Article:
3. This, then, is what defines the capitalist world — not just “trade,” per se, but rather an entire system in which capital accumulation is the defining economic motive. “Accumulate, accumulate: that is Moses and the Prophets” — this is how Karl Marx defined the capitalist ethos in 1867, when he published Capital. Trade can exist without capitalism, then, and we can have whole economic systems in which trade is not a mechanism for the facilitation of capital accumulation. It also serves my purposes here to argue that trade is not the origin of capital accumulation — rather, under capitalism, capital accumulation is gotten through the accumulation of a surplus from wage labor — workers get paid a wage and owners make a profit off of the added value coming from the labor of whole congregations of workers. Once again, interested readers should look at volume 1 of Marx’s Capital for an explanation of how this comes about.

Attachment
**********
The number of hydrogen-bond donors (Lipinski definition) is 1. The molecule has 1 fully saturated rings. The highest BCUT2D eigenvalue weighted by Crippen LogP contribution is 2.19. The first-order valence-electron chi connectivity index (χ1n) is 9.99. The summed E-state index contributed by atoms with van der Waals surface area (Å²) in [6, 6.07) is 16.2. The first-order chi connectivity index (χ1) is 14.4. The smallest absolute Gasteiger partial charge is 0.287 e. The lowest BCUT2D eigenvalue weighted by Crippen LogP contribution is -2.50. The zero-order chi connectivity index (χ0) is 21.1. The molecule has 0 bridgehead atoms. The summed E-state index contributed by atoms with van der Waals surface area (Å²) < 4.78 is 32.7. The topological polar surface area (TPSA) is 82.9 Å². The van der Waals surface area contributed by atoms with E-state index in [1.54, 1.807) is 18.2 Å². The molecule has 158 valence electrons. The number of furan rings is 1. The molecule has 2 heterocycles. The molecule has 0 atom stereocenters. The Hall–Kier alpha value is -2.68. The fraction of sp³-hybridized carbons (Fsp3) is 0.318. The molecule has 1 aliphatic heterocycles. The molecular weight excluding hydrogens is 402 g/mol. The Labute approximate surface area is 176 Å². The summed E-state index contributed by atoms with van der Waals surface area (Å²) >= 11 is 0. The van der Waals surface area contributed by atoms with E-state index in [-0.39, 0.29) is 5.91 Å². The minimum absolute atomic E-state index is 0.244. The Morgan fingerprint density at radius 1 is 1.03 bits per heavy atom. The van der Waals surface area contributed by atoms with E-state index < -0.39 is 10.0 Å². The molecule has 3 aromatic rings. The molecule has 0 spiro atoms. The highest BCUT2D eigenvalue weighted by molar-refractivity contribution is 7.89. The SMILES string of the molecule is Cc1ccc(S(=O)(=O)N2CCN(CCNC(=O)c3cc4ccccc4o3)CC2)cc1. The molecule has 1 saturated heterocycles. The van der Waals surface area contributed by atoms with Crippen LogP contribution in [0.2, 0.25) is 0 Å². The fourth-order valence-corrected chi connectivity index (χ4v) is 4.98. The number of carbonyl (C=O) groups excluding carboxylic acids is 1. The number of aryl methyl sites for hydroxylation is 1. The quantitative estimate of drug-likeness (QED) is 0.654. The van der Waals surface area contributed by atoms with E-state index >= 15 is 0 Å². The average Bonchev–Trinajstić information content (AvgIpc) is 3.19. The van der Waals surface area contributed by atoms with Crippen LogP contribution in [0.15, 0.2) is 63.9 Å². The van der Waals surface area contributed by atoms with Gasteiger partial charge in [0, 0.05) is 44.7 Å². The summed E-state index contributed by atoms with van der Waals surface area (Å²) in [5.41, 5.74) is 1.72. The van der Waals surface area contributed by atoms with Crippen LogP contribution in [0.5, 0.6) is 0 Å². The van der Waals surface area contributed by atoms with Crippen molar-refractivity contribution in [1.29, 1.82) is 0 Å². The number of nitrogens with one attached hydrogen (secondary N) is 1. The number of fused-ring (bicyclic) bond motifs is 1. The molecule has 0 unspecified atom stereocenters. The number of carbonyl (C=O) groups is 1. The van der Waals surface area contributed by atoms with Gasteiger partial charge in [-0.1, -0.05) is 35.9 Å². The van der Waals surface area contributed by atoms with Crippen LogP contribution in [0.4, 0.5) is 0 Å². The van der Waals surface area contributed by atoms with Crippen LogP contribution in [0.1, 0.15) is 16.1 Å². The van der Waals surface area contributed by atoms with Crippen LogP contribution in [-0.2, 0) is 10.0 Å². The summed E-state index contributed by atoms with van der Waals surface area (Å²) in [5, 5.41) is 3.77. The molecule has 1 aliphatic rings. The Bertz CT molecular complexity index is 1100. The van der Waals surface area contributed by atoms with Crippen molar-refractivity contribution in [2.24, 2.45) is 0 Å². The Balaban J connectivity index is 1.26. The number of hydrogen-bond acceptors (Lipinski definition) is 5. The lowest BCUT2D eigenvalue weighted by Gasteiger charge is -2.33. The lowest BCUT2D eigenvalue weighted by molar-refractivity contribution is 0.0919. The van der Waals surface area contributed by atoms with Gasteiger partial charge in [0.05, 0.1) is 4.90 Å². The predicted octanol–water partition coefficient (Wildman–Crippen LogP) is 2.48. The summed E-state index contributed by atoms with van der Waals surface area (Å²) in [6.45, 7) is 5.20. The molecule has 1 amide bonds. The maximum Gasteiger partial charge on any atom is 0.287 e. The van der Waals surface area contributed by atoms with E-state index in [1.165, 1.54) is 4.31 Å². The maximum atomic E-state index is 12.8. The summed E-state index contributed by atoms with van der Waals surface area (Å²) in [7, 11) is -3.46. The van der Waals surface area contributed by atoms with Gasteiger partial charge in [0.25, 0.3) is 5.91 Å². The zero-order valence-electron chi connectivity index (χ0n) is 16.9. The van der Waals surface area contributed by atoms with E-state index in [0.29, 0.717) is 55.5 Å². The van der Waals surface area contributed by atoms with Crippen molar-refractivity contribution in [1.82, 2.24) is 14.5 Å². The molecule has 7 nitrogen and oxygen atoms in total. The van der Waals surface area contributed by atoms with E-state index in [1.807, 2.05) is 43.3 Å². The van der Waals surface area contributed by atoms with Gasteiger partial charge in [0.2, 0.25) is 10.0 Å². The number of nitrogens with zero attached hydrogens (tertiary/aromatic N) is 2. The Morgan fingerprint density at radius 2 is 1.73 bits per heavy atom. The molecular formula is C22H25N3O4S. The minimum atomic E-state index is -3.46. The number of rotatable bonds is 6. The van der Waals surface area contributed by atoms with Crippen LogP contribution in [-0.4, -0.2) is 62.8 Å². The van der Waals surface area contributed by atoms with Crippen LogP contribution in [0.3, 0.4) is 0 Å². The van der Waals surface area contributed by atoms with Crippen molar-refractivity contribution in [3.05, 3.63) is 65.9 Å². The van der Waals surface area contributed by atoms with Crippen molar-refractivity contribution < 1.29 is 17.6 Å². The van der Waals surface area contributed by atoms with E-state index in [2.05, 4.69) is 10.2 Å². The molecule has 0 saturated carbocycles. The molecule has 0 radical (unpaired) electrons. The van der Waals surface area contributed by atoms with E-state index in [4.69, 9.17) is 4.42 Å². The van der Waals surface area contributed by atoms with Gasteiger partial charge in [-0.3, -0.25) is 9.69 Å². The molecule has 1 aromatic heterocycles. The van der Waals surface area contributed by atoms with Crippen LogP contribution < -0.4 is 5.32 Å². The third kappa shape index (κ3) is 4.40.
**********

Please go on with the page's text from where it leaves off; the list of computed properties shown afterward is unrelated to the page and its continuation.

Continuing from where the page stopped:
4. Capitalism puts the things of the world through what I call the cycle of commodities — from natural resources to raw materials to consumer products to trash. Recycling can only recreate raw materials, not natural resources (and definitely not nature per se), and is not always feasible or profitable. Thus there is a limit to how thoroughly the capitalist system as a whole can use up the world, before the world becomes a great mound of trash.